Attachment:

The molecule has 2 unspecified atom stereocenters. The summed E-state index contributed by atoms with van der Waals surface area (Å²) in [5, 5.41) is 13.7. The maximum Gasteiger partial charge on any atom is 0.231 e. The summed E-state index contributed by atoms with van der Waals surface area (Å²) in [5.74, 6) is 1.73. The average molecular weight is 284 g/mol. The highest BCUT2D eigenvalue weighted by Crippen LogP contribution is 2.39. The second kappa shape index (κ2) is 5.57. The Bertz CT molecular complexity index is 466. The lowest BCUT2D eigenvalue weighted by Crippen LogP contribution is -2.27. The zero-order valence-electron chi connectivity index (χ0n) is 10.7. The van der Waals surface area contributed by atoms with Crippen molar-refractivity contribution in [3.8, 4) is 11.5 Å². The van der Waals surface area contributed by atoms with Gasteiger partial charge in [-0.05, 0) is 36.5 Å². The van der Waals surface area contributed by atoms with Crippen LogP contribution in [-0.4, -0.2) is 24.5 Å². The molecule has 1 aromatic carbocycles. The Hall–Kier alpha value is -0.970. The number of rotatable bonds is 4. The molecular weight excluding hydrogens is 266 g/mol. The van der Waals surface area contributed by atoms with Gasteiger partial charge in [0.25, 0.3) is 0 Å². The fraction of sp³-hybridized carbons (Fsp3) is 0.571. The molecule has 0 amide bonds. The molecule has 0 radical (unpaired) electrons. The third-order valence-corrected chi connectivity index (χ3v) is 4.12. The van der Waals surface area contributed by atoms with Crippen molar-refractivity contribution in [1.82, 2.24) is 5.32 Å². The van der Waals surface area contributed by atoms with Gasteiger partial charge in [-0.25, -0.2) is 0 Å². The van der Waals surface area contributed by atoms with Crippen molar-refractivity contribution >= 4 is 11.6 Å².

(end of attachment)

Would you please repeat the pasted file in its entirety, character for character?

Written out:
The molecule has 2 unspecified atom stereocenters. The summed E-state index contributed by atoms with van der Waals surface area (Å²) in [5, 5.41) is 13.7. The maximum Gasteiger partial charge on any atom is 0.231 e. The summed E-state index contributed by atoms with van der Waals surface area (Å²) in [5.74, 6) is 1.73. The average molecular weight is 284 g/mol. The highest BCUT2D eigenvalue weighted by Crippen LogP contribution is 2.39. The second kappa shape index (κ2) is 5.57. The Bertz CT molecular complexity index is 466. The lowest BCUT2D eigenvalue weighted by Crippen LogP contribution is -2.27. The zero-order valence-electron chi connectivity index (χ0n) is 10.7. The van der Waals surface area contributed by atoms with Crippen molar-refractivity contribution in [3.8, 4) is 11.5 Å². The van der Waals surface area contributed by atoms with Gasteiger partial charge in [-0.05, 0) is 36.5 Å². The van der Waals surface area contributed by atoms with Crippen LogP contribution in [-0.4, -0.2) is 24.5 Å². The molecule has 1 aromatic carbocycles. The Hall–Kier alpha value is -0.970. The number of rotatable bonds is 4. The molecular weight excluding hydrogens is 266 g/mol. The van der Waals surface area contributed by atoms with Gasteiger partial charge in [0.25, 0.3) is 0 Å². The fraction of sp³-hybridized carbons (Fsp3) is 0.571. The molecule has 0 amide bonds. The molecule has 0 radical (unpaired) electrons. The third-order valence-corrected chi connectivity index (χ3v) is 4.12. The van der Waals surface area contributed by atoms with Crippen molar-refractivity contribution in [1.82, 2.24) is 5.32 Å². The van der Waals surface area contributed by atoms with Gasteiger partial charge in [-0.25, -0.2) is 0 Å². The van der Waals surface area contributed by atoms with Crippen molar-refractivity contribution >= 4 is 11.6 Å².